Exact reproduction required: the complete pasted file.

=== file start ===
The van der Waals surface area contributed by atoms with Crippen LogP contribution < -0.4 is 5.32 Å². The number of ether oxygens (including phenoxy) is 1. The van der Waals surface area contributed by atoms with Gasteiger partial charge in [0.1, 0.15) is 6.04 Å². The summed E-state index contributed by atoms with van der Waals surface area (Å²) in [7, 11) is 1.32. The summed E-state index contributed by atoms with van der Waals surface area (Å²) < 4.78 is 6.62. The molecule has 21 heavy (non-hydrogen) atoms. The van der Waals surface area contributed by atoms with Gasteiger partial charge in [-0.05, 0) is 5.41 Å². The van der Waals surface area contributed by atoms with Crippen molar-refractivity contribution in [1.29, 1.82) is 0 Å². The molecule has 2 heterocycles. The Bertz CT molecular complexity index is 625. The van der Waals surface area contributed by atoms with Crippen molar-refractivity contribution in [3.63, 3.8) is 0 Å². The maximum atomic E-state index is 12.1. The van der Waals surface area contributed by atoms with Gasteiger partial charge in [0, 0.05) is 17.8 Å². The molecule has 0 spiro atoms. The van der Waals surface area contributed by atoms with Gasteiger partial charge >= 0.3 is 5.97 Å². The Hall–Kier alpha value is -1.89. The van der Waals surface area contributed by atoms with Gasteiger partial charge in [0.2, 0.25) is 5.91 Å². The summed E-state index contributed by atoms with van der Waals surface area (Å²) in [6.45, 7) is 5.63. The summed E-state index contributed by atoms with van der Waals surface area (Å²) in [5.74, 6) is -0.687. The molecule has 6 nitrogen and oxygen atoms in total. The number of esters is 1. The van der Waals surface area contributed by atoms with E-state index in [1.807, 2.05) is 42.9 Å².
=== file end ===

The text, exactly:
The van der Waals surface area contributed by atoms with Crippen LogP contribution < -0.4 is 5.32 Å². The number of ether oxygens (including phenoxy) is 1. The van der Waals surface area contributed by atoms with Gasteiger partial charge in [0.1, 0.15) is 6.04 Å². The summed E-state index contributed by atoms with van der Waals surface area (Å²) in [7, 11) is 1.32. The summed E-state index contributed by atoms with van der Waals surface area (Å²) < 4.78 is 6.62. The molecule has 21 heavy (non-hydrogen) atoms. The van der Waals surface area contributed by atoms with Gasteiger partial charge in [-0.05, 0) is 5.41 Å². The van der Waals surface area contributed by atoms with Crippen molar-refractivity contribution in [1.29, 1.82) is 0 Å². The molecule has 2 heterocycles. The Bertz CT molecular complexity index is 625. The van der Waals surface area contributed by atoms with Crippen molar-refractivity contribution in [3.63, 3.8) is 0 Å². The maximum atomic E-state index is 12.1. The van der Waals surface area contributed by atoms with Gasteiger partial charge in [0, 0.05) is 17.8 Å². The molecule has 0 spiro atoms. The van der Waals surface area contributed by atoms with Gasteiger partial charge >= 0.3 is 5.97 Å². The Hall–Kier alpha value is -1.89. The van der Waals surface area contributed by atoms with Gasteiger partial charge in [0.2, 0.25) is 5.91 Å². The summed E-state index contributed by atoms with van der Waals surface area (Å²) in [6.45, 7) is 5.63. The summed E-state index contributed by atoms with van der Waals surface area (Å²) in [5.74, 6) is -0.687. The molecule has 6 nitrogen and oxygen atoms in total. The number of esters is 1. The van der Waals surface area contributed by atoms with E-state index in [1.807, 2.05) is 42.9 Å².